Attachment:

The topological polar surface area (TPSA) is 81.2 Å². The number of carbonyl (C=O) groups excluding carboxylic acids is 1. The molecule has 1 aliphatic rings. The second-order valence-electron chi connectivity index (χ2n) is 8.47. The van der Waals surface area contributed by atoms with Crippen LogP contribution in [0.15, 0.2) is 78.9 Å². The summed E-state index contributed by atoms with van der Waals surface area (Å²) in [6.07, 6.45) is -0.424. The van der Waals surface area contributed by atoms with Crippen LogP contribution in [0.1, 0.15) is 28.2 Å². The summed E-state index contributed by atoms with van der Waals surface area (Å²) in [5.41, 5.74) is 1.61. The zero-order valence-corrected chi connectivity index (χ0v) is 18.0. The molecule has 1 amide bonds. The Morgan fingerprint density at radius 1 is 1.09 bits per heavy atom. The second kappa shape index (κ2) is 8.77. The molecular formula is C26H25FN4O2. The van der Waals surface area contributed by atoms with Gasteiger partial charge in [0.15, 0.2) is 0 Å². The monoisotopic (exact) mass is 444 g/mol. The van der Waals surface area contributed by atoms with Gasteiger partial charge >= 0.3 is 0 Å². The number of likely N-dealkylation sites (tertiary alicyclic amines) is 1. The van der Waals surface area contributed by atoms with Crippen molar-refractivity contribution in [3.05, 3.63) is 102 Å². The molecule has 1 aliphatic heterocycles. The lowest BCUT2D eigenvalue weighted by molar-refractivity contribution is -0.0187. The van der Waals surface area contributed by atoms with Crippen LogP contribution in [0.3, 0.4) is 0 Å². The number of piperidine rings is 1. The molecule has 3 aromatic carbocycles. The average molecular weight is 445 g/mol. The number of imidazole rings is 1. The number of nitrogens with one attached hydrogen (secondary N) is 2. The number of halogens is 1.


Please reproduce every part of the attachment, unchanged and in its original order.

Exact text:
The topological polar surface area (TPSA) is 81.2 Å². The number of carbonyl (C=O) groups excluding carboxylic acids is 1. The molecule has 1 aliphatic rings. The second-order valence-electron chi connectivity index (χ2n) is 8.47. The van der Waals surface area contributed by atoms with Crippen LogP contribution in [0.15, 0.2) is 78.9 Å². The summed E-state index contributed by atoms with van der Waals surface area (Å²) in [6.07, 6.45) is -0.424. The van der Waals surface area contributed by atoms with Crippen LogP contribution in [0.1, 0.15) is 28.2 Å². The summed E-state index contributed by atoms with van der Waals surface area (Å²) in [5.41, 5.74) is 1.61. The zero-order valence-corrected chi connectivity index (χ0v) is 18.0. The molecule has 1 amide bonds. The Morgan fingerprint density at radius 1 is 1.09 bits per heavy atom. The second kappa shape index (κ2) is 8.77. The molecular formula is C26H25FN4O2. The van der Waals surface area contributed by atoms with Gasteiger partial charge in [0.15, 0.2) is 0 Å². The monoisotopic (exact) mass is 444 g/mol. The van der Waals surface area contributed by atoms with Gasteiger partial charge >= 0.3 is 0 Å². The number of likely N-dealkylation sites (tertiary alicyclic amines) is 1. The van der Waals surface area contributed by atoms with Crippen molar-refractivity contribution in [3.05, 3.63) is 102 Å². The molecule has 1 aliphatic heterocycles. The lowest BCUT2D eigenvalue weighted by molar-refractivity contribution is -0.0187. The van der Waals surface area contributed by atoms with Crippen LogP contribution in [0.3, 0.4) is 0 Å². The number of piperidine rings is 1. The molecule has 3 aromatic carbocycles. The average molecular weight is 445 g/mol. The number of imidazole rings is 1. The number of nitrogens with one attached hydrogen (secondary N) is 2. The number of halogens is 1.